Want to dig into the tropes and traditions of the fantasy genre? Matthew Sangster has come over from the University of Glasgow to give us An Introduction to Fantasy, and to retrace the steps that brought him to propose and then write the book.
People who love Fantasy know viscerally in their hearts what Fantasy does for them. However, when the time comes to explain why Fantasy is important and inspiring, it’s sometimes tricky to put this into words. The big idea for this book was very simple: to try and explain why we should care about Fantasy.
I wanted to write a book that drew on my experience as a literary critic to analyse what Fantasy does for its creators and audiences, but I also wanted to write a book that was faithful to Fantasy’s love of wonder and play, a book that was enjoyable to read, that welcomed people in as good fantasies do. To what extent I succeeded is another question, but that was certainly the idea.
In writing An Introduction to Fantasy, I wanted to broaden out what critics have tended to talk about when they talk about Fantasy. Most academic studies of Fantasy focus on novels specifically. I definitely wanted to write about novels: in the book I discuss, among other things, how Ursula K. Le Guin uses language to conjure Earthsea; how Guy Gavriel Kay and Steven Erikson make and unmake histories; how N.K. Jemisin builds her worlds; how Patricia A. McKillip quietly subverts the assumptions that underpin many Fantasy stories; and why Lin Carter was being unfair when he described Terry Brooks’ The Sword of Shannara as a ‘cold-blooded, complete rip-off’. However, for me, modern novels are only part of the picture. To address this, I wanted to pay proper attention to three other aspects of Fantasy…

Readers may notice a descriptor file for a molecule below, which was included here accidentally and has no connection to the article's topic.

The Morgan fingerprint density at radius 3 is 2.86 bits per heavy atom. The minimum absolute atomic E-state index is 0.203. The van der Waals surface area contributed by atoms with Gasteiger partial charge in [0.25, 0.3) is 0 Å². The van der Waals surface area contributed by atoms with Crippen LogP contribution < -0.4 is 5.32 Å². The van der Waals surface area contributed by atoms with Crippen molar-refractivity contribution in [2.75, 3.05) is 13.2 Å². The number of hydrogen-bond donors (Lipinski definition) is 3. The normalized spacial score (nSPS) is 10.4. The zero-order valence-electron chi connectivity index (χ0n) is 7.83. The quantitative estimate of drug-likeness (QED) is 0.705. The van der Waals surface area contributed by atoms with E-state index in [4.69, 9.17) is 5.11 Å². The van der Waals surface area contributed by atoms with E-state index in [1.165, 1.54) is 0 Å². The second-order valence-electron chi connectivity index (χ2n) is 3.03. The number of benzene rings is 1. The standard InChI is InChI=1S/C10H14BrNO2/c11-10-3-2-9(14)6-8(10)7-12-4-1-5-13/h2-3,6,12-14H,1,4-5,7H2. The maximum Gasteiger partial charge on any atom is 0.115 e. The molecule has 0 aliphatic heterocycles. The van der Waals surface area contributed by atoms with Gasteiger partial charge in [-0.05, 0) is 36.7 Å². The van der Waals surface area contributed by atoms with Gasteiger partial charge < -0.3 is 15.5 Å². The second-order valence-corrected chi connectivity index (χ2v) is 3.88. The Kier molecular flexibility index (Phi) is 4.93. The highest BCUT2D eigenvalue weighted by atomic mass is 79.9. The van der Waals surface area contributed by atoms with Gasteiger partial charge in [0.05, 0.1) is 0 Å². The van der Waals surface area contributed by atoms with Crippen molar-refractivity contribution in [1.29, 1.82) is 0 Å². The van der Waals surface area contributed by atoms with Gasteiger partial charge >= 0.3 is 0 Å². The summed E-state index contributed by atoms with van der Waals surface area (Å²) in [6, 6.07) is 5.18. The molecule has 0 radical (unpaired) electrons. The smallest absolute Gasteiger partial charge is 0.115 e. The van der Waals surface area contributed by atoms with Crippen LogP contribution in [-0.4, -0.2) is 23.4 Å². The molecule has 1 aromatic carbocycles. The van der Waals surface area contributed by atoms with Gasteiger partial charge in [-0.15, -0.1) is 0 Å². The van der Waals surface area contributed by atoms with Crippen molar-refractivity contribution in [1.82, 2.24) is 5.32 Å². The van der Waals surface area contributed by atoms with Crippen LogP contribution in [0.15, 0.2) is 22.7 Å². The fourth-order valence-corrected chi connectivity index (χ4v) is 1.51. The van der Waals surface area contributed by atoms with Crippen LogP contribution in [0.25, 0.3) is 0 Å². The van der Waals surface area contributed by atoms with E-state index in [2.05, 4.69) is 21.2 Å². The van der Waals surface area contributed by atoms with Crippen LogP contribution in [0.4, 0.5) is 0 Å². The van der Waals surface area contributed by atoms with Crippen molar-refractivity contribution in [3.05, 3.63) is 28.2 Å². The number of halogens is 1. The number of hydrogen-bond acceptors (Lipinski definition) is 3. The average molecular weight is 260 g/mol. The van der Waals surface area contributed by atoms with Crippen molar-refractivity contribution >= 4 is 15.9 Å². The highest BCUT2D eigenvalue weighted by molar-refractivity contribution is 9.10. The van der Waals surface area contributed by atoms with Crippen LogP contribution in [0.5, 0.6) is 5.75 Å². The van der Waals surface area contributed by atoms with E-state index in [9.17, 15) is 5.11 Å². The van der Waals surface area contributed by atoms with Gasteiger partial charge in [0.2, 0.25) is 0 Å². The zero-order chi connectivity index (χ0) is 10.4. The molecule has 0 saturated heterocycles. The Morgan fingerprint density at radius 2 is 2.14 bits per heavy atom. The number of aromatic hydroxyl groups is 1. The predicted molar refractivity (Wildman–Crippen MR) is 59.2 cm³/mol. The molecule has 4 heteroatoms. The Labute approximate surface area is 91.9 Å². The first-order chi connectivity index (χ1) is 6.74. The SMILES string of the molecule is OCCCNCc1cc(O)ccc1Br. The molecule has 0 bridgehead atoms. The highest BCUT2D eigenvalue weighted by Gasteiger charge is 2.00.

Read more at: The Big Idea: Matthew Sangster